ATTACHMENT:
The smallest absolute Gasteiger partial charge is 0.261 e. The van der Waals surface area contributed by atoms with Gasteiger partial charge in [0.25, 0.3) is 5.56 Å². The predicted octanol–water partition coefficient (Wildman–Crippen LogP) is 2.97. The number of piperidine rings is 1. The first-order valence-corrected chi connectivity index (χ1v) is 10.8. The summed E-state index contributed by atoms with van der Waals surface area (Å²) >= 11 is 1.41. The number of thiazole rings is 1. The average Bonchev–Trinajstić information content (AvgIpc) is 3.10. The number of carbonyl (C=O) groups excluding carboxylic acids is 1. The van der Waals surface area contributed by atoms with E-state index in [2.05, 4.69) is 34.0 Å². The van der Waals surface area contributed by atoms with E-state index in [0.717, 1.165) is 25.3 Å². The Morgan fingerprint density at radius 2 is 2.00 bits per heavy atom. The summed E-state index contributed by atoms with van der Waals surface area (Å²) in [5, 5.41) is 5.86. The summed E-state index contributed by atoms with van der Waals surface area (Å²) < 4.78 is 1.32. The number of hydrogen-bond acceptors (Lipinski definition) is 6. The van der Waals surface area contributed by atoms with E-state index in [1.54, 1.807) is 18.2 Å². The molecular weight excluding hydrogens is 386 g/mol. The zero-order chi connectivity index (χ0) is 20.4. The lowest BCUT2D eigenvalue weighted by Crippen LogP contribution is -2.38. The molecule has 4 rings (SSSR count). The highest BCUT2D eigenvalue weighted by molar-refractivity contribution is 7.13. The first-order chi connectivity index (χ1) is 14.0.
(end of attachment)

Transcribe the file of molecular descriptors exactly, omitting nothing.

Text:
The smallest absolute Gasteiger partial charge is 0.261 e. The van der Waals surface area contributed by atoms with Gasteiger partial charge in [0.25, 0.3) is 5.56 Å². The predicted octanol–water partition coefficient (Wildman–Crippen LogP) is 2.97. The number of piperidine rings is 1. The first-order valence-corrected chi connectivity index (χ1v) is 10.8. The summed E-state index contributed by atoms with van der Waals surface area (Å²) >= 11 is 1.41. The number of thiazole rings is 1. The average Bonchev–Trinajstić information content (AvgIpc) is 3.10. The number of carbonyl (C=O) groups excluding carboxylic acids is 1. The van der Waals surface area contributed by atoms with E-state index in [2.05, 4.69) is 34.0 Å². The van der Waals surface area contributed by atoms with E-state index in [0.717, 1.165) is 25.3 Å². The Morgan fingerprint density at radius 2 is 2.00 bits per heavy atom. The summed E-state index contributed by atoms with van der Waals surface area (Å²) in [5, 5.41) is 5.86. The summed E-state index contributed by atoms with van der Waals surface area (Å²) < 4.78 is 1.32. The number of hydrogen-bond acceptors (Lipinski definition) is 6. The van der Waals surface area contributed by atoms with E-state index in [1.54, 1.807) is 18.2 Å². The molecular weight excluding hydrogens is 386 g/mol. The zero-order chi connectivity index (χ0) is 20.4. The lowest BCUT2D eigenvalue weighted by Crippen LogP contribution is -2.38. The molecule has 4 rings (SSSR count). The highest BCUT2D eigenvalue weighted by molar-refractivity contribution is 7.13. The first-order chi connectivity index (χ1) is 14.0.